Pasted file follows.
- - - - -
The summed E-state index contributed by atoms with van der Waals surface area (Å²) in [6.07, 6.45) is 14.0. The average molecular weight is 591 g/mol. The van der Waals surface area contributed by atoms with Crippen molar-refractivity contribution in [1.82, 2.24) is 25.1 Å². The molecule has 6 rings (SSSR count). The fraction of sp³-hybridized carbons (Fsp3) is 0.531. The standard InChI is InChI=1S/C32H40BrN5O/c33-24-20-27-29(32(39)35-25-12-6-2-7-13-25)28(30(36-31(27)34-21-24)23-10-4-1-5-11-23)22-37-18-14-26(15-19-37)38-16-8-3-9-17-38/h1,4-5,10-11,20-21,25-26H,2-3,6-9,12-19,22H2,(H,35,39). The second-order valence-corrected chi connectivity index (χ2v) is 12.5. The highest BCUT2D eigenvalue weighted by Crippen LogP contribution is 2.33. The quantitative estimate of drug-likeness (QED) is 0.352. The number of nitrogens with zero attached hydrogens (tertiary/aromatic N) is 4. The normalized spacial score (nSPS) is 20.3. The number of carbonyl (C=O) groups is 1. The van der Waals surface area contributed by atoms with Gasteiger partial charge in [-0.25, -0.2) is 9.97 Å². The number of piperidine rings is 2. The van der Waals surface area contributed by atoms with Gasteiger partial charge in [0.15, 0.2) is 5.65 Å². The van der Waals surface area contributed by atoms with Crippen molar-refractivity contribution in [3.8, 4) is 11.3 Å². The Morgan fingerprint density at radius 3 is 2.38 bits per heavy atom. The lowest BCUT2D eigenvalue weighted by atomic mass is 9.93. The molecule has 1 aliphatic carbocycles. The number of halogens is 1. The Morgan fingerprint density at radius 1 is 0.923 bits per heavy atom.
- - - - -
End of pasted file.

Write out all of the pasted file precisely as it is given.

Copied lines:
The summed E-state index contributed by atoms with van der Waals surface area (Å²) in [6.07, 6.45) is 14.0. The average molecular weight is 591 g/mol. The van der Waals surface area contributed by atoms with Crippen molar-refractivity contribution in [1.82, 2.24) is 25.1 Å². The molecule has 6 rings (SSSR count). The fraction of sp³-hybridized carbons (Fsp3) is 0.531. The standard InChI is InChI=1S/C32H40BrN5O/c33-24-20-27-29(32(39)35-25-12-6-2-7-13-25)28(30(36-31(27)34-21-24)23-10-4-1-5-11-23)22-37-18-14-26(15-19-37)38-16-8-3-9-17-38/h1,4-5,10-11,20-21,25-26H,2-3,6-9,12-19,22H2,(H,35,39). The second-order valence-corrected chi connectivity index (χ2v) is 12.5. The highest BCUT2D eigenvalue weighted by Crippen LogP contribution is 2.33. The quantitative estimate of drug-likeness (QED) is 0.352. The number of nitrogens with zero attached hydrogens (tertiary/aromatic N) is 4. The normalized spacial score (nSPS) is 20.3. The number of carbonyl (C=O) groups is 1. The van der Waals surface area contributed by atoms with Gasteiger partial charge in [-0.25, -0.2) is 9.97 Å². The number of piperidine rings is 2. The van der Waals surface area contributed by atoms with Gasteiger partial charge in [0.15, 0.2) is 5.65 Å². The van der Waals surface area contributed by atoms with Crippen molar-refractivity contribution in [3.8, 4) is 11.3 Å². The Morgan fingerprint density at radius 3 is 2.38 bits per heavy atom. The lowest BCUT2D eigenvalue weighted by atomic mass is 9.93. The molecule has 1 aliphatic carbocycles. The number of halogens is 1. The Morgan fingerprint density at radius 1 is 0.923 bits per heavy atom.